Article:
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The great talent depression

by Contributor 8 December 2022

A few weeks back I was lucky enough to be invited to The Drawdown’s Operational Leaders’ Summit in Portugal. Against a sunny backdrop, various conversations revealed one recurring topic. Almost every representative from private equity firms agreed on the challenges recruiting and retaining talent. Search firm reports, industry reports and labour market analyses support these anecdotal experiences. In one report I read it remarked that firms had apparently tried ‘everything,’ with everything being free lunches, gym access and career coaching. Unsurprisingly, they’d had little to no success. And so firms find themselves in quite the predicament; high investment and transaction volumes but plunged into a great talent depression.

While I don’t doubt the talent challenges are cripplingly real, I am amused by the notion that firms have tried everything and bewildered that there can be such a gap between the expectations of the talent and the senior partners and hiring managers. Motivational changes have certainly taken place and we are seeing the environment and climate change, philanthropy, well-being and mental health concerns being valued on par with financial remuneration. Rising talent are concerned with issues broader than their own daily lives, that extend well beyond their expert fields. They are excited by innovation, progress, experience and authenticity, so it comes as no surprise to me that a free lunch, even if an organic superfood bowl, is having little pull.

In their personal lives, Gen Z is looking to biohacking activities to enhance their performance and increase their longevity. They are optimising their health, their bodies, their work and personal lives to maximise potential all the time in everything they can do. Silicon Valley is ripe with longevity labs and brain optimisation practices, all there to service the changing needs of the ambitious high performers but disappointingly, our firms don’t seem to have moved beyond a nice career chat and a yoga class.

I run the UK’s first brain optimisation practice and I have been amazed by the young clients who are walking into my practice. When I set up the practice years ago, I expected the client base to be professionals post 40 years old. While that was somewhat true for a while, I am seeing young and younger professionals looking for ways to enhance and sustain their performance. Particularly since Covid, I have seen our youngest clients to date. They come to us eager to learn about the latest scientific innovations that can help improve their brain health, live longer, increase their mental stamina, and prevent mental burnout.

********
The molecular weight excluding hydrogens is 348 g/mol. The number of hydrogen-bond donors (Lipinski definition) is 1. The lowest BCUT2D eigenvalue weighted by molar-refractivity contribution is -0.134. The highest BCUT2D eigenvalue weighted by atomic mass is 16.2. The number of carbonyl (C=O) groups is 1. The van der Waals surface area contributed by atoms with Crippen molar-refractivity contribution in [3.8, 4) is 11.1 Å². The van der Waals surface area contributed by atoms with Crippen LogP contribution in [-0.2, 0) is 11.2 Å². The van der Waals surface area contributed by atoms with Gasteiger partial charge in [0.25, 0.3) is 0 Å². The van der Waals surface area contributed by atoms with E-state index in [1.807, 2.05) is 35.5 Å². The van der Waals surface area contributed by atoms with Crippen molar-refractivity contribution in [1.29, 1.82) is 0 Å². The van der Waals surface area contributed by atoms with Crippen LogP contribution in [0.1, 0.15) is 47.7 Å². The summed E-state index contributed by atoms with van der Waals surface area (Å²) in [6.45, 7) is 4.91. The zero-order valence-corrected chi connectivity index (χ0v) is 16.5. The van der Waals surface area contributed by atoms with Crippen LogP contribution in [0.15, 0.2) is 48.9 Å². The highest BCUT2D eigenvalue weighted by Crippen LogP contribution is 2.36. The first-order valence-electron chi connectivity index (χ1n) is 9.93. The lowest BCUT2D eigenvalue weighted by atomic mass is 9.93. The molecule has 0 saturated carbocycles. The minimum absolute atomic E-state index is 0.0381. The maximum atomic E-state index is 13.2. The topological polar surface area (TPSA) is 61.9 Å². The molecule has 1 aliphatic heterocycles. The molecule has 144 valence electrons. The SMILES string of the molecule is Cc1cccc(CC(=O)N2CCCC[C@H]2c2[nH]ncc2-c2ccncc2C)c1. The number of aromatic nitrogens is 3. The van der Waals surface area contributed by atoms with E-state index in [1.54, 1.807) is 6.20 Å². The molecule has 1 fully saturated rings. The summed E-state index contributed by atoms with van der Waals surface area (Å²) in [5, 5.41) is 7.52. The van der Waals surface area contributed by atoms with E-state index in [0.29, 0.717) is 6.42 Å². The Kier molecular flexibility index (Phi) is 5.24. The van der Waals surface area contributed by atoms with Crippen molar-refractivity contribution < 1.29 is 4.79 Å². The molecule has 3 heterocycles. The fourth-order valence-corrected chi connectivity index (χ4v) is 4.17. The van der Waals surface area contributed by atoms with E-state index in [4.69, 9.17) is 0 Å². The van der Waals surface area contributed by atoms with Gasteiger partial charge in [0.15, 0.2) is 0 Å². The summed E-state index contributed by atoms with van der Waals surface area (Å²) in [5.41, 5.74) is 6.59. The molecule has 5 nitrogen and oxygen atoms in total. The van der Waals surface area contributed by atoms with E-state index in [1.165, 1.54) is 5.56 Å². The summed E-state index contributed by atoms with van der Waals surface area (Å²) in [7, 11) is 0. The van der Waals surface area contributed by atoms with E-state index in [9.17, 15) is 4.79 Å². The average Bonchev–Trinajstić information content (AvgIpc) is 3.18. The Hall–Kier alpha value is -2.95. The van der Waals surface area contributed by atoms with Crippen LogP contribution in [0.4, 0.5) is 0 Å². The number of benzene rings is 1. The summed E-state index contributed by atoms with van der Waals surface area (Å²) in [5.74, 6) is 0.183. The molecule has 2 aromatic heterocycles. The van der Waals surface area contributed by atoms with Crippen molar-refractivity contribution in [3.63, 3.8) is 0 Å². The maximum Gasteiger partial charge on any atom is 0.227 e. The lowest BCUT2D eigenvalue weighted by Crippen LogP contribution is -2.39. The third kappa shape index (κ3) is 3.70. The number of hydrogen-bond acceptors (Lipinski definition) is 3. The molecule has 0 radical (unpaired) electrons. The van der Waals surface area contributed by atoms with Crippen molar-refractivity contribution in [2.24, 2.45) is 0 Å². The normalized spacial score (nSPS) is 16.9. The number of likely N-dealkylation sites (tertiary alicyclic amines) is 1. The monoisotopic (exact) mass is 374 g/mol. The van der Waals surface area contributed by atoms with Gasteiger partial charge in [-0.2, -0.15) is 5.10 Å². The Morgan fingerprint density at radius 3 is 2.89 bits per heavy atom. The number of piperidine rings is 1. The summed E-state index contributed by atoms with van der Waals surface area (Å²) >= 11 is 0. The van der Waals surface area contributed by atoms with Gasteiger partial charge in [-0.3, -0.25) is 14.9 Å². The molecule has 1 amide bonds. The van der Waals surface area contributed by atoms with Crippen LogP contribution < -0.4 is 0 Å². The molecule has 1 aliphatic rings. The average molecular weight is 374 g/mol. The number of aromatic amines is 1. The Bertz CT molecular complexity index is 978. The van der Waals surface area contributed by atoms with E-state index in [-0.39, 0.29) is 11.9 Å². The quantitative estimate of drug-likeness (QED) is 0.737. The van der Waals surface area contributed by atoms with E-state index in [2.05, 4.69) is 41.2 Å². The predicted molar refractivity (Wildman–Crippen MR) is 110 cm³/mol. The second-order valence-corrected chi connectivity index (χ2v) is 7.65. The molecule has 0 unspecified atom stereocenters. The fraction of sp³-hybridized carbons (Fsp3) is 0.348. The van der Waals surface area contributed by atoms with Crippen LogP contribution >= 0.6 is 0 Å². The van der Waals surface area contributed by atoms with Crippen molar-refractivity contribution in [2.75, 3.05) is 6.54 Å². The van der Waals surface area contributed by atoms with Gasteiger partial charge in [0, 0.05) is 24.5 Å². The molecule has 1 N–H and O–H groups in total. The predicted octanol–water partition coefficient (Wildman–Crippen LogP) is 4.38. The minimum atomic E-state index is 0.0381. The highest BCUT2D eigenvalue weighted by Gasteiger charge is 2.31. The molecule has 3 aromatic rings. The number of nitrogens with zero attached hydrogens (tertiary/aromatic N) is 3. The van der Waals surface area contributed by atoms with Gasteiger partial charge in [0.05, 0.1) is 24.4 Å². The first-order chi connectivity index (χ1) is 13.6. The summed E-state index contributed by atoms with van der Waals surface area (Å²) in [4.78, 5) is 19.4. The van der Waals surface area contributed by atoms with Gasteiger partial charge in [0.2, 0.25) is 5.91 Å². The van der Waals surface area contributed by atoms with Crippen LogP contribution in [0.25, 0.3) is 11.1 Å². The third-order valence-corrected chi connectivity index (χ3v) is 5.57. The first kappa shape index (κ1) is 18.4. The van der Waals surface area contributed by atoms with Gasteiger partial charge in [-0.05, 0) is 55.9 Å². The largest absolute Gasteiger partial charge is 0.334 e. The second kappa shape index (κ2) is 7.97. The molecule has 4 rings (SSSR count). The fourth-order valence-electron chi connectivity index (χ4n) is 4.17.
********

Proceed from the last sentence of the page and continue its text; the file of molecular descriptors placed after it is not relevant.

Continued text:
Yes, they are interested in what foods they should eat and the impact of exercise on their mental health, but it is so much more than that. They want to know about cognitive enhancing supplements, alpha flow state and peak performance brain states. They want to know about brain training and stimulation and oxygen therapies to reduce inflammation and support cell repair. This population is well educated, and they want to experiment with the therapeutic interventions they are listening about on performance podcasts.

My point is that the current generation wants something very different to what past generations have been satisfied with. If we want to attract and keep these people, we need to offer them solutions to the things they really care about. These individuals are not worried they won’t have lunch to eat, they are thinking about how long they will live, how well their brains will function, are they at risk for Alzheimer’s disease, is their life meaningful, are they happy, can they innovate and disrupt.

Of course, there will always be a place for the old cash and carry but rising young stars are looking far beyond a sandwich lunch and until there is a brain gym installed next to every office treadmill, firms really haven’t tried everything!

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